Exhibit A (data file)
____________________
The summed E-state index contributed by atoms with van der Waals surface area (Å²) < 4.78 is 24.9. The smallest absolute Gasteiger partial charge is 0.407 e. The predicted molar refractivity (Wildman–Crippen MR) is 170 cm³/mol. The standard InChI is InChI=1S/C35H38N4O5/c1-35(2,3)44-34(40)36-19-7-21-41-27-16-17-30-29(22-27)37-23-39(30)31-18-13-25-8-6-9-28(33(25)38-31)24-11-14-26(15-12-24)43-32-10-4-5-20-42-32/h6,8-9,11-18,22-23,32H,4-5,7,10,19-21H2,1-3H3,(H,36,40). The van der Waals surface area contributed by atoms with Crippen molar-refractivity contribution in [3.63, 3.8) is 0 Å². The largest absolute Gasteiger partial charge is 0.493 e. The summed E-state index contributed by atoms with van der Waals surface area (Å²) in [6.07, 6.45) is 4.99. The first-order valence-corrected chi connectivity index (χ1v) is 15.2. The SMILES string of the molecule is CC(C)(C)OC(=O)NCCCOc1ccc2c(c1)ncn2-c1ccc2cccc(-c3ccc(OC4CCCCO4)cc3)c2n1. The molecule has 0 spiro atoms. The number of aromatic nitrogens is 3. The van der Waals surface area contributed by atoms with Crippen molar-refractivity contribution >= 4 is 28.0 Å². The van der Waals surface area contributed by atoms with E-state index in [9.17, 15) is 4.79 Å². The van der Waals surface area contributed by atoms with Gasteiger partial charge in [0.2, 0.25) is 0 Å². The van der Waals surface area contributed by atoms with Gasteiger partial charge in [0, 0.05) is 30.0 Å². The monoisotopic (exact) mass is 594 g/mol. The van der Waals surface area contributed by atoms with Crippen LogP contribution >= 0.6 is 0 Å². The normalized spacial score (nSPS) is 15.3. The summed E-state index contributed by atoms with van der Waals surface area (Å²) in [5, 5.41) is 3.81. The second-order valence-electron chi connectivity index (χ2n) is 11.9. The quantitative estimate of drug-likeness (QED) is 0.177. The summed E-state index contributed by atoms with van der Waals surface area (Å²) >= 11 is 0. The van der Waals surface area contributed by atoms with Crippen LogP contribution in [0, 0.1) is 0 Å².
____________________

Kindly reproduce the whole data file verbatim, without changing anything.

The summed E-state index contributed by atoms with van der Waals surface area (Å²) < 4.78 is 24.9. The smallest absolute Gasteiger partial charge is 0.407 e. The predicted molar refractivity (Wildman–Crippen MR) is 170 cm³/mol. The standard InChI is InChI=1S/C35H38N4O5/c1-35(2,3)44-34(40)36-19-7-21-41-27-16-17-30-29(22-27)37-23-39(30)31-18-13-25-8-6-9-28(33(25)38-31)24-11-14-26(15-12-24)43-32-10-4-5-20-42-32/h6,8-9,11-18,22-23,32H,4-5,7,10,19-21H2,1-3H3,(H,36,40). The van der Waals surface area contributed by atoms with Crippen molar-refractivity contribution in [3.63, 3.8) is 0 Å². The largest absolute Gasteiger partial charge is 0.493 e. The summed E-state index contributed by atoms with van der Waals surface area (Å²) in [6.07, 6.45) is 4.99. The first-order valence-corrected chi connectivity index (χ1v) is 15.2. The SMILES string of the molecule is CC(C)(C)OC(=O)NCCCOc1ccc2c(c1)ncn2-c1ccc2cccc(-c3ccc(OC4CCCCO4)cc3)c2n1. The molecule has 0 spiro atoms. The number of aromatic nitrogens is 3. The van der Waals surface area contributed by atoms with Crippen molar-refractivity contribution >= 4 is 28.0 Å². The van der Waals surface area contributed by atoms with E-state index in [9.17, 15) is 4.79 Å². The van der Waals surface area contributed by atoms with Gasteiger partial charge in [0.2, 0.25) is 0 Å². The van der Waals surface area contributed by atoms with Gasteiger partial charge in [0, 0.05) is 30.0 Å². The monoisotopic (exact) mass is 594 g/mol. The van der Waals surface area contributed by atoms with Crippen LogP contribution >= 0.6 is 0 Å². The normalized spacial score (nSPS) is 15.3. The summed E-state index contributed by atoms with van der Waals surface area (Å²) in [5, 5.41) is 3.81. The second-order valence-electron chi connectivity index (χ2n) is 11.9. The quantitative estimate of drug-likeness (QED) is 0.177. The summed E-state index contributed by atoms with van der Waals surface area (Å²) >= 11 is 0. The van der Waals surface area contributed by atoms with Crippen LogP contribution in [0, 0.1) is 0 Å².